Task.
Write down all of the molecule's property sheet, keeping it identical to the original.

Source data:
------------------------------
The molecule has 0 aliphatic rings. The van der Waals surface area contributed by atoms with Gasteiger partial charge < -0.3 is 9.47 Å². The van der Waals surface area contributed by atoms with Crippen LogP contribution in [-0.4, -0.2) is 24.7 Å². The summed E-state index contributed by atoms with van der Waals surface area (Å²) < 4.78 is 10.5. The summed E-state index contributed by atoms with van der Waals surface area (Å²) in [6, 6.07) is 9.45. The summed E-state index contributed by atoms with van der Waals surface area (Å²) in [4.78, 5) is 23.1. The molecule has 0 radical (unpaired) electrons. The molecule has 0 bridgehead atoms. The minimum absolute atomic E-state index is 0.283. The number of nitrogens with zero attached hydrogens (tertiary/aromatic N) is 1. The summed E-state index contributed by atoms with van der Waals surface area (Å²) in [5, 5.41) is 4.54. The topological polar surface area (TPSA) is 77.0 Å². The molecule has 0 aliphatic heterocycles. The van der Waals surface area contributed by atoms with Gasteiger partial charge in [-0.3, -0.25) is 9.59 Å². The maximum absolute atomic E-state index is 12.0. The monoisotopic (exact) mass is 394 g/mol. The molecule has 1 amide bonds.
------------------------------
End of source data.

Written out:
The molecule has 0 aliphatic rings. The van der Waals surface area contributed by atoms with Gasteiger partial charge < -0.3 is 9.47 Å². The van der Waals surface area contributed by atoms with Crippen LogP contribution in [-0.4, -0.2) is 24.7 Å². The summed E-state index contributed by atoms with van der Waals surface area (Å²) < 4.78 is 10.5. The summed E-state index contributed by atoms with van der Waals surface area (Å²) in [6, 6.07) is 9.45. The summed E-state index contributed by atoms with van der Waals surface area (Å²) in [4.78, 5) is 23.1. The molecule has 0 radical (unpaired) electrons. The molecule has 0 bridgehead atoms. The minimum absolute atomic E-state index is 0.283. The number of nitrogens with zero attached hydrogens (tertiary/aromatic N) is 1. The summed E-state index contributed by atoms with van der Waals surface area (Å²) in [5, 5.41) is 4.54. The topological polar surface area (TPSA) is 77.0 Å². The molecule has 0 aliphatic heterocycles. The van der Waals surface area contributed by atoms with Gasteiger partial charge in [-0.3, -0.25) is 9.59 Å². The maximum absolute atomic E-state index is 12.0. The monoisotopic (exact) mass is 394 g/mol. The molecule has 1 amide bonds.